There are only five games left in the 2013 NHL season for the San Jose Sharks. Some of their competitors have six, but all are close enough to get a fairly clear image of the Stanley Cup playoff picture in the Western Conference.
The Chicago Blackhawks and Anaheim Ducks have basically wrapped up the first and second spots, respectively. The Vancouver Canucks could be caught by the Minnesota Wild but are two games up and will in all likelihood finish third.
The Sharks are in fifth in the official standings but would be sixth if the NHL did their standings reasonably. Point percentage is the measuring stick in every other sport and should be all the more in a league that averages more than a point per game in hand because of overtime losses.
Either way, their magic number is down to five prior to hosting the Wild Thursday, April 18. That means .500 hockey guarantees them a berth even if the teams outside the playoff picture win every game.
Thus, San Jose will be in the 2013 Stanley Cup playoffs. But making what could become an NHL-leading active streak of nine tournaments in a row has never been the goal of this team.
Their 2012 playoff run lasted a franchise-low five games. Coming off consecutive conference finals, it was natural that questions arose as to whether one of the older teams in the NHL had already seen its best days.
Facing almost certain and drastic changes over the next two summers because of salary-cap situations, this team cannot go out with a whimper. It is only natural to look ahead to the potential first-round matchups to see what kind of challenge awaits to avoid a quick dismissal.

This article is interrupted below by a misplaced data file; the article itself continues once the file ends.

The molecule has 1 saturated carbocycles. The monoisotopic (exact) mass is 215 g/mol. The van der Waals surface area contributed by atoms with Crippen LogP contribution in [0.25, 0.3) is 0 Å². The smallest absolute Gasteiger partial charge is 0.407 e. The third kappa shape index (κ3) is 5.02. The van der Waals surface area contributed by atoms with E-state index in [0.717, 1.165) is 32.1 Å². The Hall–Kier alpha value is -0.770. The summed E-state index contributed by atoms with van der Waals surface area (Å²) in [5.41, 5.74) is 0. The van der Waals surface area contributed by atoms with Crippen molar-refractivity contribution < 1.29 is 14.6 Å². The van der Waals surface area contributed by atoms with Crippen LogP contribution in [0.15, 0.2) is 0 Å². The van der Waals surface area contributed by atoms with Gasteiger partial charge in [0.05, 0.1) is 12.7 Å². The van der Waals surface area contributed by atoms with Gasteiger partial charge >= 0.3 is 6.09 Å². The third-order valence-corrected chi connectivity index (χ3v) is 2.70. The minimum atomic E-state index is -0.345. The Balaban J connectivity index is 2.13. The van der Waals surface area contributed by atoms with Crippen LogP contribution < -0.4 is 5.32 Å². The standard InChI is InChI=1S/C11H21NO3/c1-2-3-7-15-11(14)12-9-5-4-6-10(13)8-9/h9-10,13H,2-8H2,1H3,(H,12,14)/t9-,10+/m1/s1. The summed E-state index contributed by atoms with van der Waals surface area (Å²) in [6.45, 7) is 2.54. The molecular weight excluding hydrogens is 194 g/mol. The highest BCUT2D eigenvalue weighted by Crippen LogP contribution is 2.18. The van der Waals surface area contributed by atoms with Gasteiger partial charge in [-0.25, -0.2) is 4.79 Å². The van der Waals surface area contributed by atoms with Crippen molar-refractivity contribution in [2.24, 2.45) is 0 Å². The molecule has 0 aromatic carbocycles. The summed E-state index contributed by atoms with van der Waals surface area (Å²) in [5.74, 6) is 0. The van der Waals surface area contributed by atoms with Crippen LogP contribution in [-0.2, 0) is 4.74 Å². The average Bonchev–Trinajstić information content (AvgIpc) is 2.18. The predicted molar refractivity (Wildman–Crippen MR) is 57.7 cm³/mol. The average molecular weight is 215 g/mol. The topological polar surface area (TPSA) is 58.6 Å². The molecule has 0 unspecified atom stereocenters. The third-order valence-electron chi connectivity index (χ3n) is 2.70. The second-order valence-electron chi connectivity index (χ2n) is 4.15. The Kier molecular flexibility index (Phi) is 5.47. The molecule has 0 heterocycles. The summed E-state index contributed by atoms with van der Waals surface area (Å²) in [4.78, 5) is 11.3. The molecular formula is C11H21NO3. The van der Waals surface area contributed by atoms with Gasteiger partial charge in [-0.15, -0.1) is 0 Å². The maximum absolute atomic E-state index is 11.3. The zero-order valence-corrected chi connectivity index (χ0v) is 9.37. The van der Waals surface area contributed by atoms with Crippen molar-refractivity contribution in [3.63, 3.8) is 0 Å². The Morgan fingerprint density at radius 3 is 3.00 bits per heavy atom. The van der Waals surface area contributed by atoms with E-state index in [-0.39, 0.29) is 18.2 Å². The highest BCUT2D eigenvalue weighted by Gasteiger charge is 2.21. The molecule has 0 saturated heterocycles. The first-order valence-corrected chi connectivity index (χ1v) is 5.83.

Before we can know what team the Sharks will face, we have to figure out the rest of the field.
The St. Louis Blues and Los Angeles Kings stand with them in the virtual tie for fourth through sixth and are clearly going to be playing in May. Chances are they and the Wild will finish seventh, but any of the four could finish in almost any order. So how will it play out?
San Jose is the hottest team in the Western Conference other than Chicago over the last 10 games (7-2-1). They are the the best home team in the NHL (making for a dangerous first round for lower-seeded opponents) and have three of their final five are at home.
All five foes are ranked lower in the NHL standings and two of them will probably be out of the picture by the time the game starts. This should allow the Sharks to edge out the Kings, who have two home games versus desperate teams, back-to-back road games against playoff teams and one at home against the rival Sharks, whom they have struggled against.
Still, the Sharks will only creep up to fifth because the Blues should finish fourth. They are almost as hot at 7-3-0. They also have three games left against the bottom three in the Western Conference, including their only road game.
That limits their realistic first-round opponents to the Canucks, Wild, Kings or Blues. Here are each of those matchups in more detail, listed in order of likelihood: